Yeah, that's bullshit. Plenty of proof on this blog (and in your comment, even) that it's not true, same as that it's not true for any other disorder or condition. No more, no less.

    Personal responsibility is dependent on the individual, not the diagnosis.

    "Made to take responsibility". What a joke.

    ReplyDelete
  105. Vaknin believes that narcissism is an evolved or mutated form of PTSD, makes sense.

    ReplyDelete
  106. agreed with medusa. it's well known that sociopaths almost never take responsibility for there actions. they shift the blame onto other people or simply deny any wrong doing. from what i've heard from a couple of the sociopaths on this blog though, it seems that they're well aware of the impact that their actions have on other people, but still don't except responsibility or care.

    ReplyDelete
  107. I didn't say we didn't try to squirm our way out of it. But we don't (in everyday life) have the opportunity to say, being accused of something and being faced with the punishment, "My ASPD made me do it", sociopathy doesn't cut it as an excuse, at least, not where I come from. We just have to manipulate and deceive our way out of it. If responsibility just means feeling guilty, well that's not really relevant.

    ReplyDelete
  108. I think sociopathy should be a class sophomore year. That would even out the playground a bit. I wish I learned about the tricks often presented on this site. I wish in religion classes they talked about different forms of evil that waits for us. I never understood what the heck this evil, satan, etc. was, to me it was like monsters, made up characters in story books. Now I finally mean something when I say evil, and that ain't a fictitious character.

    I took out a flower pot this morning and a passer-by neighbor throws his cigarette stub in there. All his, his entitlement, I wish I saw who he was so I could arrange for a flat tire and leave the stub by the tire.

    ReplyDelete
  109. sheens pray for rebirth lolMarch 21, 2011 at 4:40 PM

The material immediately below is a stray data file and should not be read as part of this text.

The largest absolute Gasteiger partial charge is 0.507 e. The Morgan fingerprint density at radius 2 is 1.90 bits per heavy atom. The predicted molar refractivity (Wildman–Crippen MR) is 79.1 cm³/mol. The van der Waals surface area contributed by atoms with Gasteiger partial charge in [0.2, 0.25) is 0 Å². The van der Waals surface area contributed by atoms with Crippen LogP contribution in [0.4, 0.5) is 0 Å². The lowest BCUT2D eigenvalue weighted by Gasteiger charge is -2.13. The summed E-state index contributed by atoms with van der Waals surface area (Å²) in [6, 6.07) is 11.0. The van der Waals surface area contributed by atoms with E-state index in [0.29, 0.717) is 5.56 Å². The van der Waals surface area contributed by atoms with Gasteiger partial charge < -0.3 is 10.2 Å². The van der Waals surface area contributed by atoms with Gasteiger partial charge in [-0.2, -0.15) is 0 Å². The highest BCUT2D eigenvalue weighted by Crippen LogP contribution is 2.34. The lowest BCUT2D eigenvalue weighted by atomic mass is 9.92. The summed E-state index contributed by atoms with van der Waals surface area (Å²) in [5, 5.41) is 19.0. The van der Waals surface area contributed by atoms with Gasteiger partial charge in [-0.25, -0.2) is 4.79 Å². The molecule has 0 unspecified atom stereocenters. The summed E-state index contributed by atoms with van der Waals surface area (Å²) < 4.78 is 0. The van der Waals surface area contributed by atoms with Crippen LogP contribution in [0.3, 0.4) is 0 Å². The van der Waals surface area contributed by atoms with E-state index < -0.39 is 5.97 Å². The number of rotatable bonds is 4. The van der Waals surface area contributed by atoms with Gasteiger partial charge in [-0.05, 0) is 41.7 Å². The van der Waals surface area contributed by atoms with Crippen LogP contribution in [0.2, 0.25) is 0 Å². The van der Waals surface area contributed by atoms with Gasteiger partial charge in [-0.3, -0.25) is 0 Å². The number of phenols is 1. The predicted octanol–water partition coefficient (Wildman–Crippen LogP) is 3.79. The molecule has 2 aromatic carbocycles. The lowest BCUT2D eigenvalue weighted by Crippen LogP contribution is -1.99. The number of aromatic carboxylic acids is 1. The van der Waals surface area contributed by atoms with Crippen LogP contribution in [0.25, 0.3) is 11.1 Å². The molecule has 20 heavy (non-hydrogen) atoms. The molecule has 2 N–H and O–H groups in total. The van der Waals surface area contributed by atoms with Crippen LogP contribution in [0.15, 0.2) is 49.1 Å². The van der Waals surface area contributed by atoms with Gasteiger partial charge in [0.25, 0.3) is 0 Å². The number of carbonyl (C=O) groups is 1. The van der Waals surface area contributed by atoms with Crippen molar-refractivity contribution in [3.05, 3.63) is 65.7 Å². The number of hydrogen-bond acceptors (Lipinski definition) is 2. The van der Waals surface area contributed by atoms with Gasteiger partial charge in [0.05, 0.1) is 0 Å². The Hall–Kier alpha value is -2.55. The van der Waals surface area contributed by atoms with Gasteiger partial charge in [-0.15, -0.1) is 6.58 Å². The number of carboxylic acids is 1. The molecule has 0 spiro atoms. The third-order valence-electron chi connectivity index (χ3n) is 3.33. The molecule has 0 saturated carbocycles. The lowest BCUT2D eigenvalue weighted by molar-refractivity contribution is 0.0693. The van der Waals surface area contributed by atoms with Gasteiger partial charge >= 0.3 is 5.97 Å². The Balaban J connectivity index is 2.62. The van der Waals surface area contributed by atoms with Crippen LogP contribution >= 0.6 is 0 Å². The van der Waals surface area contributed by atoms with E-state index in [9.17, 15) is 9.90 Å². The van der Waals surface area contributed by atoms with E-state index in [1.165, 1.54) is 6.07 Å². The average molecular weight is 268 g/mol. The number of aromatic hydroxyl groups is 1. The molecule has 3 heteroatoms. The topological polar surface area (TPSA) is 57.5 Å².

Martin Sheen understands the "hell" son Charlie Sheen is going through.

    He believes that Charlie, despite being 45, is still "emotionally" a child. "Because when you're addicted, you don't grow emotionally. So. when you get clean and sober you're starting at the moment you started using drugs or alcohol," the actor tells the U.K's Telegraph magazine. "You're emotionally crippled."

    Sheen, 70, has been through similar difficulties, he concedes: "I know what hell he's living in. I've had psychotic episodes in public. One of them was on camera – the opening scene of Apocalypse Now. ... I know what Charlie is going through. And when you do something like that, that is out of control, that's the most difficult thing. You have to have courage."

    Courage and faith are required, adds the committed Catholic, whose latest movie, The Way, costars his son Emilio Estevez, 48, who also wrote and directed the father-son drama.

    "Faith can help all of us. Addiction is the dark side. It's a reflection of despair. And it's fed by all the other negativity," Sheen tells the magazine, a supplement to the Daily Telegraph newspaper.

    Estevez, meanwhile, is optimistic his brother can beat his problems. "There's always hope, and there are so many examples of people pulling themselves out of the sh-- and having a rebirth," he told The Sunday Times. "So you just pray for him and hope he has that moment of clarity."

    ReplyDelete
  110. Why do women wear glasses? It looks awful..

    ReplyDelete
  111. aphstro, that sounds like something a socio would say.
    never forget it takes all types to make the world go round. go back to your church for more brainwashing.
    as an interesting aside, my real name is an anagram of "saddam and lucifer". nice eh?

    ReplyDelete
  112. 'Evil' or 'Satan' is just a symbol for a certain aspect of life. Like when people say something is 'black' or 'white'. Just words, images, meant to convey something beyond what is represented. One doesn't exist without the other. People who take this dualism concept too literally have problems.

    I don't think aphstro meant it in a Christian/brainwashing way, but I could be wrong.

    ReplyDelete
  113. Why do some folks think they are bad ass for not believing
    God? I am agnostic but I don't look down on religious people, I mean sure they are idiots but I don't care enough to criticise them, I'm indifferent to blacks, old people religious people etc.

    ReplyDelete
  114. You got it Medusa. I did not at all meant anything religious, I'm totally agnostic. They don't teach anything useful in there. What I am after is practical life skills, and I don't see that complete without understanding sociopathy, empathy, etc.

    I also agree that good-evil duality need to be taught somewhere in the curriculum, but not in the abstract, using specific cases. This could also be done in history classes, geography classes. They hardly make people think in these classes.

    My ten year old niece brought Henry up, she appeared to get a kick out of the fact that in the class they told them the guy had his wives decapitated. Ensuing discussion between the two of us was what I wish I had when I was her age.

    ReplyDelete
  115. This whole Sheen thing gets more and more interesting, just when I thought it was getting old.

    Martin is correct. Light to the dark.

    ReplyDelete
  116. i'm meat hungry today. just gobbled up eight turkey necks.

    ReplyDelete
  117. I just ate some breakfast sausage patties.

    True story.

    BUT LINKS STILL SUCK.~

    ReplyDelete
  118. oh damn it to fucking hell. I'm hyper right now. And i don't want to be...... grrrrrrrrrrrrrr
    arghhhhhhh

    ReplyDelete